The Incidence of U.S. Agricultural Subsidies on Farmland Rental Rates
AbstractWho benefits from agricultural subsidies is an open question. Economic theory predicts that the entire subsidy incidence should be on the farmland owners. Using a complementary set of policy quasi experiments, I find that farmers who rent the land they cultivate capture 75 percent of the subsidy, leaving just 25 percent for landowners. This finding contradicts the prediction from neoclassical models. The standard prediction may not hold because of less than perfect competition in the farmland rental market; the share captured by landowners increases with local measures of competitiveness in the farmland rental market. (c) 2009 by The University of Chicago. All rights reserved..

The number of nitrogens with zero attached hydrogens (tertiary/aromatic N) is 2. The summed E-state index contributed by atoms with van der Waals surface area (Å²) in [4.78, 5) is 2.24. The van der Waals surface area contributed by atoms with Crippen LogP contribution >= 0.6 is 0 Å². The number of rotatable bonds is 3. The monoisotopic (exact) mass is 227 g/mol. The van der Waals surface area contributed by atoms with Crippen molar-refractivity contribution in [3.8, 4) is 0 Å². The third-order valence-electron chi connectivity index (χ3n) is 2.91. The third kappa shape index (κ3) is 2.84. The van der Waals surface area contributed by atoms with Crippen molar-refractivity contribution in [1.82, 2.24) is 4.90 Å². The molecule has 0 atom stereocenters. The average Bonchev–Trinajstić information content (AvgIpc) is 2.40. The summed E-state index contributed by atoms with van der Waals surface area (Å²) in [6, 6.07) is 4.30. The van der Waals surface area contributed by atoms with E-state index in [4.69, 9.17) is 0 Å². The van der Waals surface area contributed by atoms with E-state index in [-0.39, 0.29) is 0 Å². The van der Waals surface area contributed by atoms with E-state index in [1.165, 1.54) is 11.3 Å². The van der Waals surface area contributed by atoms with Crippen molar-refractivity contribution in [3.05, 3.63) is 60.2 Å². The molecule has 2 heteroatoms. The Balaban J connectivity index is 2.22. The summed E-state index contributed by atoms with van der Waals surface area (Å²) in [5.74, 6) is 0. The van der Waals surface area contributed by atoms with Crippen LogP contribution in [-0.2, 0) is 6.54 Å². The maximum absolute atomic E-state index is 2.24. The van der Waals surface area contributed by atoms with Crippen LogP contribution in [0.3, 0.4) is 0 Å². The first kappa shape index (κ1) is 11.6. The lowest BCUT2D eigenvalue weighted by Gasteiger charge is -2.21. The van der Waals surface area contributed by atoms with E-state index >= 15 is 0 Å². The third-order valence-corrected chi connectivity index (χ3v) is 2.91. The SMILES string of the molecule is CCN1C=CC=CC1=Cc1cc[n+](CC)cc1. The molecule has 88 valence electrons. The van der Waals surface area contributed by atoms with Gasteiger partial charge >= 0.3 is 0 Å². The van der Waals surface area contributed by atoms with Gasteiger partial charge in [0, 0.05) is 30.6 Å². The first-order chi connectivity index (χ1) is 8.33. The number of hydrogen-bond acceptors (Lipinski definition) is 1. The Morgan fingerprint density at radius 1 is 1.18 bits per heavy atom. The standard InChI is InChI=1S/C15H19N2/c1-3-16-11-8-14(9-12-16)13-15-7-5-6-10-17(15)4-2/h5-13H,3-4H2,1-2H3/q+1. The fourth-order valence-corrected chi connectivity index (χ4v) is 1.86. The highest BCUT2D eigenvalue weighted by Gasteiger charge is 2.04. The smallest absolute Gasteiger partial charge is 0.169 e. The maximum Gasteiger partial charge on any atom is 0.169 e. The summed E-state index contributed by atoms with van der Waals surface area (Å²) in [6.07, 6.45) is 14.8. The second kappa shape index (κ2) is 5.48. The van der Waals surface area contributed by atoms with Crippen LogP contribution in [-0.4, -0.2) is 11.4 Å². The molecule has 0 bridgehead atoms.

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Bibliographic InfoArticle provided by University of Chicago Press in its journal Journal of Political Economy.
Volume (Year): 117 (2009)
Issue (Month): 1 (02)
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Other versions of this item:
- Kirwan, Barrett E., 2008. "The Incidence of U.S. Agricultural Subsidies on Farmland Rental Rates," Working Papers 42714, University of Maryland, Department of Agricultural and Resource Economics.
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- Who benefits from agricultural subsidies?
by Economic Logician in Economic Logic on 2009-05-07 00:56:00
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